Rayong locals demand accident warning system
The Nation 14 May 2012 | Pongphon Sarnsamak, Sirinart
People living near Map Ta Phut Industrial Estate in Rayong province are demanding that the government create an early warning system for chemical related accidents and are insisting that manufacturers reveal information about all chemical substances they use.
“For the first two hours after the explosion at BST Elastomers factory, nobody told us what we should do,” a 22 year old resident who asked to remain unnamed told The Nation. “They [the local authorities] just drove around, telling us on the megaphone to evacuate, but they didn’t say where they wanted us to go.”
The May 5 incident is the first time she has experienced anything this horrific, she said. Her rented flat in Soi Ruam Pattana, just 2 kilometres from the industrial estate, was covered in black smoke after a toluene tank exploded at the factory at around 3.30pm. She said that she was terrified after hearing what sounded like a bomb explosion and her six month old daughter would not stop crying.
All she could do at the time was call her brother, who lived about 60km away, to pick them up.
“Why did they not tell us about the kind of chemical substances that leaked from the explosion? Why did they not tell us about the dangers and why didn’t they tell us where we should go?” she asked.
SaIng Wongpaisarn, 61, who can barely move due to severe arthritis, said all she could do was pray. There wasn’t anyone at home to help her move. “I just prayed to Buddha and told myself to accept my fate. Nobody came to tell me what to do or where to go,” she said.
Shopkeeper Samonr Sriwichai, 51, agreed, saying they were told to evacuate, but nobody told them where to go. “They just told us to stay far away,” she added.
The blast at the BST Elastomers plant killed 11 people and injured 129 others, and the blaze had 15 communities within the 2km radius of the estate covered in thick smoke.
“Factories inside the estate should inform local residents about the kind of chemicals they are using and the danger that they might face. This would help them learn about how they can protect themselves,” Map Ta Phut Hospital director Dr Surapin Maleehuan said. “However, don’t expect the manufacturers to be too forthcoming with this information.”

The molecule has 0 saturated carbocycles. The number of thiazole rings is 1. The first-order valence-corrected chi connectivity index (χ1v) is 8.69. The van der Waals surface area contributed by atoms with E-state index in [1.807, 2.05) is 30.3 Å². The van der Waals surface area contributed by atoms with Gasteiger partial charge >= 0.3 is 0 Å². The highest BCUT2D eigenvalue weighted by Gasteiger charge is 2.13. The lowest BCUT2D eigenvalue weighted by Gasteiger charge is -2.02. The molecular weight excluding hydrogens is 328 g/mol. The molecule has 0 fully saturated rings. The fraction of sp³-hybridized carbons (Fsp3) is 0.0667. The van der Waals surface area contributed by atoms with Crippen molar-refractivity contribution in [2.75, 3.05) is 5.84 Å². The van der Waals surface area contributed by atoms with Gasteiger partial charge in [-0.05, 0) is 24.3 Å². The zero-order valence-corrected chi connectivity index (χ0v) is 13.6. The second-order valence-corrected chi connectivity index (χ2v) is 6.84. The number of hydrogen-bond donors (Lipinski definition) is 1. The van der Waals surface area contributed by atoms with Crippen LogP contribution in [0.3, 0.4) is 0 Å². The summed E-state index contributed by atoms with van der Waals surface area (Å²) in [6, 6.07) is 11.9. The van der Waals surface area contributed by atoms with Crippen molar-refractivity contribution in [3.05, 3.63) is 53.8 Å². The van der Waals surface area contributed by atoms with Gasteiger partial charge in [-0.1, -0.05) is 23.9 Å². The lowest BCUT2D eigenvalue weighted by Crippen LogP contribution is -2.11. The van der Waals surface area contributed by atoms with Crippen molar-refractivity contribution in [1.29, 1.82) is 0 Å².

Surapin said he had to use his own personal contacts inside the compound to find out what chemical substances were linked to the blast.
Wichan Simachaya, former director general of the Pollution Control Department, is also calling on the Industrial Estate Authority of Thailand (IEAT) as well as all plants at the estate to reveal information about the chemicals being used.
“We found many chemicals that could be harmful to people’s health had been released during the period when plants were shut down for maintenance,” he said. “The IEAT should inform the public about the dangers they might face.”
Industry Minister Pongsvas Svasti said he agreed that information related to the chemicals being used should be revealed to the public, but he added that it might still be difficult for the common man to understand how toxic these substances might be.
“We need to provide the definitions in layman’s terms so people can better understand the risk of chemical accidents,” he said. “We will probably publish guidelines.”
The ministry is investigating the cause of the tragedy and should have the result ready in a few weeks. A preliminary investigation showed that the accident was likely caused by a misunderstanding among subcontracted workers, who did not follow standard operations while doing maintenance work.